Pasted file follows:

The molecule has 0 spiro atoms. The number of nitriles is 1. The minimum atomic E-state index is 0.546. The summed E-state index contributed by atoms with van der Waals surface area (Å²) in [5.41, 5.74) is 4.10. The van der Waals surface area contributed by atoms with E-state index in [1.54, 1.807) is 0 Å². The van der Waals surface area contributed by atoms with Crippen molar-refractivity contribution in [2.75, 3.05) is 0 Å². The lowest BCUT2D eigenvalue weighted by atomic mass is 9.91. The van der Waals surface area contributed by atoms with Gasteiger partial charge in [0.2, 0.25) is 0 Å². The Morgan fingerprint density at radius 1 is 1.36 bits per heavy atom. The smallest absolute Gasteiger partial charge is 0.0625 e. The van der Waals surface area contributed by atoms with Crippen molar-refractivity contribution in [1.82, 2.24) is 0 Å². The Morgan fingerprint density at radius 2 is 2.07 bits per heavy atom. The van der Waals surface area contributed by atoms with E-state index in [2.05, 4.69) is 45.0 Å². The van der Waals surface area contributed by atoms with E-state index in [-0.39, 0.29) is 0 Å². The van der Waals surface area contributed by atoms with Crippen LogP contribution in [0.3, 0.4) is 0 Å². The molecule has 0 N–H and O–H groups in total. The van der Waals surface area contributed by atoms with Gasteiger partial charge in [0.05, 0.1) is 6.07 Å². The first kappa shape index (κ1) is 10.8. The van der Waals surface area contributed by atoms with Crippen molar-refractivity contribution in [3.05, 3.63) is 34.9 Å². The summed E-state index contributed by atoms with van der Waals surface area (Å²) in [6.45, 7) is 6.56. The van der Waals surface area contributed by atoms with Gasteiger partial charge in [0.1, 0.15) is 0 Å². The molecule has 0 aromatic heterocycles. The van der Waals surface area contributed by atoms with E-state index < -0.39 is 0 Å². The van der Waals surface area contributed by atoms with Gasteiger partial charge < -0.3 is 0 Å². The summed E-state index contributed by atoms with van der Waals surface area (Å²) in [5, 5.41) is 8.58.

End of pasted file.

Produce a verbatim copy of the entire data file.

The molecule has 0 spiro atoms. The number of nitriles is 1. The minimum atomic E-state index is 0.546. The summed E-state index contributed by atoms with van der Waals surface area (Å²) in [5.41, 5.74) is 4.10. The van der Waals surface area contributed by atoms with E-state index in [1.54, 1.807) is 0 Å². The van der Waals surface area contributed by atoms with Crippen molar-refractivity contribution in [2.75, 3.05) is 0 Å². The lowest BCUT2D eigenvalue weighted by atomic mass is 9.91. The van der Waals surface area contributed by atoms with Gasteiger partial charge in [0.2, 0.25) is 0 Å². The Morgan fingerprint density at radius 1 is 1.36 bits per heavy atom. The smallest absolute Gasteiger partial charge is 0.0625 e. The van der Waals surface area contributed by atoms with Crippen molar-refractivity contribution in [1.82, 2.24) is 0 Å². The Morgan fingerprint density at radius 2 is 2.07 bits per heavy atom. The van der Waals surface area contributed by atoms with E-state index in [2.05, 4.69) is 45.0 Å². The van der Waals surface area contributed by atoms with E-state index in [-0.39, 0.29) is 0 Å². The van der Waals surface area contributed by atoms with Crippen LogP contribution in [0.3, 0.4) is 0 Å². The molecule has 0 N–H and O–H groups in total. The van der Waals surface area contributed by atoms with Gasteiger partial charge in [0.05, 0.1) is 6.07 Å². The first kappa shape index (κ1) is 10.8. The van der Waals surface area contributed by atoms with Crippen molar-refractivity contribution in [3.05, 3.63) is 34.9 Å². The summed E-state index contributed by atoms with van der Waals surface area (Å²) in [6.45, 7) is 6.56. The van der Waals surface area contributed by atoms with Gasteiger partial charge in [0.1, 0.15) is 0 Å². The molecule has 0 aromatic heterocycles. The van der Waals surface area contributed by atoms with E-state index < -0.39 is 0 Å². The van der Waals surface area contributed by atoms with Gasteiger partial charge < -0.3 is 0 Å². The summed E-state index contributed by atoms with van der Waals surface area (Å²) in [5, 5.41) is 8.58.